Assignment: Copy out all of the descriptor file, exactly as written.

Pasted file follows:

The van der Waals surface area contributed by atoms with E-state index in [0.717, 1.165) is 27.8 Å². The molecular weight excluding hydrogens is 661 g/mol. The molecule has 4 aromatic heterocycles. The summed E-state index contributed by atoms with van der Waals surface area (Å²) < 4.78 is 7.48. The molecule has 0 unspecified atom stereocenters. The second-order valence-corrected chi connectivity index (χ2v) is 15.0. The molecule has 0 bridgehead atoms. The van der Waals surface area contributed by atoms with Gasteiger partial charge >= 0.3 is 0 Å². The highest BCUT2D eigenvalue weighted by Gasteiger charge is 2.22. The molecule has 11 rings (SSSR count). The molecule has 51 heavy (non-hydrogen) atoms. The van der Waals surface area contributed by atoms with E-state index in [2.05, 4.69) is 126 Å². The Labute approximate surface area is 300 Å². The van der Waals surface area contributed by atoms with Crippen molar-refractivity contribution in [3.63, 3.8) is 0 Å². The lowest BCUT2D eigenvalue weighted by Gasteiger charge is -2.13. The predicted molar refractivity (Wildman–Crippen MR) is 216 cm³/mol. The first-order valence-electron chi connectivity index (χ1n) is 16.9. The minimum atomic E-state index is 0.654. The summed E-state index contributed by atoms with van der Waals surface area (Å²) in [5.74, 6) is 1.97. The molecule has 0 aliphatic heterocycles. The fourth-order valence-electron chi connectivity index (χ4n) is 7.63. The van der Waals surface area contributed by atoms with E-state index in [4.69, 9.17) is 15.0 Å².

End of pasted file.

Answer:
The van der Waals surface area contributed by atoms with E-state index in [0.717, 1.165) is 27.8 Å². The molecular weight excluding hydrogens is 661 g/mol. The molecule has 4 aromatic heterocycles. The summed E-state index contributed by atoms with van der Waals surface area (Å²) < 4.78 is 7.48. The molecule has 0 unspecified atom stereocenters. The second-order valence-corrected chi connectivity index (χ2v) is 15.0. The molecule has 0 bridgehead atoms. The van der Waals surface area contributed by atoms with Gasteiger partial charge >= 0.3 is 0 Å². The highest BCUT2D eigenvalue weighted by Gasteiger charge is 2.22. The molecule has 11 rings (SSSR count). The molecule has 51 heavy (non-hydrogen) atoms. The van der Waals surface area contributed by atoms with E-state index in [2.05, 4.69) is 126 Å². The Labute approximate surface area is 300 Å². The van der Waals surface area contributed by atoms with Crippen molar-refractivity contribution in [3.63, 3.8) is 0 Å². The lowest BCUT2D eigenvalue weighted by Gasteiger charge is -2.13. The predicted molar refractivity (Wildman–Crippen MR) is 216 cm³/mol. The first-order valence-electron chi connectivity index (χ1n) is 16.9. The minimum atomic E-state index is 0.654. The summed E-state index contributed by atoms with van der Waals surface area (Å²) in [5.74, 6) is 1.97. The molecule has 0 aliphatic heterocycles. The fourth-order valence-electron chi connectivity index (χ4n) is 7.63. The van der Waals surface area contributed by atoms with E-state index in [4.69, 9.17) is 15.0 Å².